The Labor Party has broken many negative records during the last few years, but many party members felt Sunday morning was a new low. After harsh words and stormy debates between Binyamin Ben-Eliezer and an advisor to Ehud Barak, senior party sources told Ynet this may the beginning of the end for Barak as a leader – as well as for the current coalition.
"Barak is completely isolated," one source said. "We are waiting to see if he has any influence over (Prime Minister Benjamin) Netanyahu regarding negotiations (with the Palestinians). If not, it will be the beginning of the end, both of the coalition and of Barak's leadership. Right now, his leadership is almost non-existent."
Others wondered whether another "explosion" was brewing, in light of the situation among the party's upper echelons: Will Barak join up with Netanyahu and leave the party, which is moving away from him?
"There has never been a situation like this in the party," the sources said. "Everyone's waiting to see what will happen and what will change. The moment of decision is approaching in any case."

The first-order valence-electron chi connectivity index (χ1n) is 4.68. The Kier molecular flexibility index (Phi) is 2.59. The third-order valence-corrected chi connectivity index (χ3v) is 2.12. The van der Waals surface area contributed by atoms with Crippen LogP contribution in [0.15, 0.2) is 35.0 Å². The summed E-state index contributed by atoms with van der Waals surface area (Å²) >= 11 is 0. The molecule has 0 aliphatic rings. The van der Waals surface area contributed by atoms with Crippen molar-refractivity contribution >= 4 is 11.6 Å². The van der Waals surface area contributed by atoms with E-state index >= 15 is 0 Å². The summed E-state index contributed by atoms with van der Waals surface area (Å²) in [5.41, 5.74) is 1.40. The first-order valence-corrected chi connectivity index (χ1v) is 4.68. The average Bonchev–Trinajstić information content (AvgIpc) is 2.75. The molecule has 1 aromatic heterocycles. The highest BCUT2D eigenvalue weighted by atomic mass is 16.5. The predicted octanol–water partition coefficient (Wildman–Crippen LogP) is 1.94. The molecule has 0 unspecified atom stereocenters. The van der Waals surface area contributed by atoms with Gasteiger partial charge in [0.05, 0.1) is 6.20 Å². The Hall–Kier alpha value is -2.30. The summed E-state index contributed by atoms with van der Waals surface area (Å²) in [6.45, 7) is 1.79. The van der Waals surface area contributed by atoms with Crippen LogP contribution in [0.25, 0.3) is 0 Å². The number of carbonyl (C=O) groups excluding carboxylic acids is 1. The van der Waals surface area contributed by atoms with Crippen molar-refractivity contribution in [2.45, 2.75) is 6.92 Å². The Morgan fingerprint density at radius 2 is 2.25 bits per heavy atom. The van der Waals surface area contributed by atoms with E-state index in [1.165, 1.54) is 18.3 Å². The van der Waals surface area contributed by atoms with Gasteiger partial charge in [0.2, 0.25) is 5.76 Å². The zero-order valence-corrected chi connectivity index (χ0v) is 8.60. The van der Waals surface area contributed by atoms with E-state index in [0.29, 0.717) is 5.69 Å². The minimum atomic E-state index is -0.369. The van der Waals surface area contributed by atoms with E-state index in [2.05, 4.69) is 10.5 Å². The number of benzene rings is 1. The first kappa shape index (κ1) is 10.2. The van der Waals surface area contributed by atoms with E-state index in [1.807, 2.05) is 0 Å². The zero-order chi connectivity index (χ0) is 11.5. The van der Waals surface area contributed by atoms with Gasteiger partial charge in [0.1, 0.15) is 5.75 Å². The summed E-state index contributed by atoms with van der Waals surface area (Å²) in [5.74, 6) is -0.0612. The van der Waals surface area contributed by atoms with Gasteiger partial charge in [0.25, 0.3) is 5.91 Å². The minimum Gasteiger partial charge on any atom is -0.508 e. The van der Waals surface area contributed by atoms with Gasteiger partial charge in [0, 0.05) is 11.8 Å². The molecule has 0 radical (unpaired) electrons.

The sources noted that the results of the prime minister's meeting with US President Barack Obama must be seen, to understand whether Barak can push Netanyahu into negotiating with the Palestinians.
Many believe that a significant policy change could cause Labor to unite around Barak again, but no such change may cause the internal party rifts to only grow worse.
In the shadow of intrigues, nerves snapped Sunday morning during a meeting of Labor ministers. Minister of Trade, Industry and Labor Ben-Eliezer raged against the chairman of his party because his spokesman briefed journalists and said Barak had opposed Ben-Eliezer's meeting with Turkish Foreign Minister Ahmet Davutoglu.
In addition, he said the leak about the meeting in Brussels had come from the Defense Ministry, of which Barak is minister.
"I'll grill you. You don't know what an Iraqi is," Ben-Eliezer said to Barak's spokesman, referring to his own "fiery" ethnic background.
"Lower your tone, I don't work for you," the spokesman responded.